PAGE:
The square is designed as a multi-use space and is a combination of green space as well as hard surfaces to accommodate a variety of functions: from informal public gatherings to film screenings and major events with up to 10 000 people.


 About Julie-Ann Tyler

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I currently work for StudioMAS in the field of Architecture and Urban Design in Johannesburg. I completed my Masters of Architecture degree at the University of the Witwatersrand in 2015, my thesis is entitled ‘The New Public’ and focuses on the city’s public realm and how this has changed over the last decade. While studying I became a part of the blog Urban Joburg and have since become a co-editor. I have a passion for all things Joburg but especially architecture and urban space. I am particularly interested in, and write about, Johannesburg public space and how it is appropriated by users of the city.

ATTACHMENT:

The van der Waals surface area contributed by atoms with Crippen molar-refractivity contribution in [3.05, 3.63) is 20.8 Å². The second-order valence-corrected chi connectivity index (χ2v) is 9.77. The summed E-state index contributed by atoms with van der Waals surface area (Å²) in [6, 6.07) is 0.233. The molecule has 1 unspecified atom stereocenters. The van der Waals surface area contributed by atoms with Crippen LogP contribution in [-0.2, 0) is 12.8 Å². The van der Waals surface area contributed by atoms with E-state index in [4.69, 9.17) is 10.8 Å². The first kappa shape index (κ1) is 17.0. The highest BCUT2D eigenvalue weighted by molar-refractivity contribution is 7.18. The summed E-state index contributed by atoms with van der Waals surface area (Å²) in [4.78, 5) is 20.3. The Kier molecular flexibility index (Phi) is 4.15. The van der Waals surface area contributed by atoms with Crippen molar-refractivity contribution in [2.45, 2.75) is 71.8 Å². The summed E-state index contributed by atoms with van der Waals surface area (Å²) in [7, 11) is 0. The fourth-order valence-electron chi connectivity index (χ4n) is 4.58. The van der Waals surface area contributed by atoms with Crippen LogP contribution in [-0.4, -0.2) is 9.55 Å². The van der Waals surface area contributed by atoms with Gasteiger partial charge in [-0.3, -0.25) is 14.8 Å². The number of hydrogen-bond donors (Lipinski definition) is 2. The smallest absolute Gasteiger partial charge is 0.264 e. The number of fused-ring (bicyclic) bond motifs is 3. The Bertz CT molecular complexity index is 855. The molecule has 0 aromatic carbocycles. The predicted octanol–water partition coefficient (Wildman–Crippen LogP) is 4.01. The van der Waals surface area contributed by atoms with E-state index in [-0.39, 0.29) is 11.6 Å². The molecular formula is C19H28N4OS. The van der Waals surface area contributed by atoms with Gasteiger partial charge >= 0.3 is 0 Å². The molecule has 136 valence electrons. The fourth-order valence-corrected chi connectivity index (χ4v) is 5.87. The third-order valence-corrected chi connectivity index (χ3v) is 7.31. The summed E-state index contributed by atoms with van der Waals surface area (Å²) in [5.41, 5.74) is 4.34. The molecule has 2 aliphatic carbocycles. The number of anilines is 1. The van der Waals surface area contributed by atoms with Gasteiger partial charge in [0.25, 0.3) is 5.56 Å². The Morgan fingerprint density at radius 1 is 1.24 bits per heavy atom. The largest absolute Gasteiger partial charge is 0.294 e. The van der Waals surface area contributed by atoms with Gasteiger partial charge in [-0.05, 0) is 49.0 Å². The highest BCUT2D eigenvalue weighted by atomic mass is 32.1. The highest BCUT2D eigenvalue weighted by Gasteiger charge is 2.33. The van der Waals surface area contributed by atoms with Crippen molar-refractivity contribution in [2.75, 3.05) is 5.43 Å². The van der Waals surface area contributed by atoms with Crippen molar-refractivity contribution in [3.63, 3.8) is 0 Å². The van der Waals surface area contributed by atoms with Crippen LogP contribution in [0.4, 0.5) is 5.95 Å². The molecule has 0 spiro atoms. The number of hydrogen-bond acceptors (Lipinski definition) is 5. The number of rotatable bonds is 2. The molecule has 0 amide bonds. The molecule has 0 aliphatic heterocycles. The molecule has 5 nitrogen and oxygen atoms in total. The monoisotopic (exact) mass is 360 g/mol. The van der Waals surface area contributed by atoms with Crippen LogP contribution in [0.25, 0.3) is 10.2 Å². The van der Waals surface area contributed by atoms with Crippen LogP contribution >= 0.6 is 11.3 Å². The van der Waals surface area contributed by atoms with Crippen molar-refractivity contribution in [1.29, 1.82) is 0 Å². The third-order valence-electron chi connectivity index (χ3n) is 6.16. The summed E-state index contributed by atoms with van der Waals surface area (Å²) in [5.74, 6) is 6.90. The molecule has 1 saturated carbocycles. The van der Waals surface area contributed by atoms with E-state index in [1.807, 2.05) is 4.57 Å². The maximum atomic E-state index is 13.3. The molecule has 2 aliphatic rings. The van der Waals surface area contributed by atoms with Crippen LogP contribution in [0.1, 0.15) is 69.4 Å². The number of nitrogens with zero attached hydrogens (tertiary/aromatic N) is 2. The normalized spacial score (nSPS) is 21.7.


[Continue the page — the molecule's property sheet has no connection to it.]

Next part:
Interested in knowing more about public space? Read more:

  1. Hillbrow, a community centre and the future: Interview with Thomas Chapman
  2. Transforming Maitland train station as part of densifying Cape Town
  3. How a building can communicate the spatial and social violence in South Africa


  1. Image Credits :  Julie-Ann Tyler
  2. Park Station image accessed here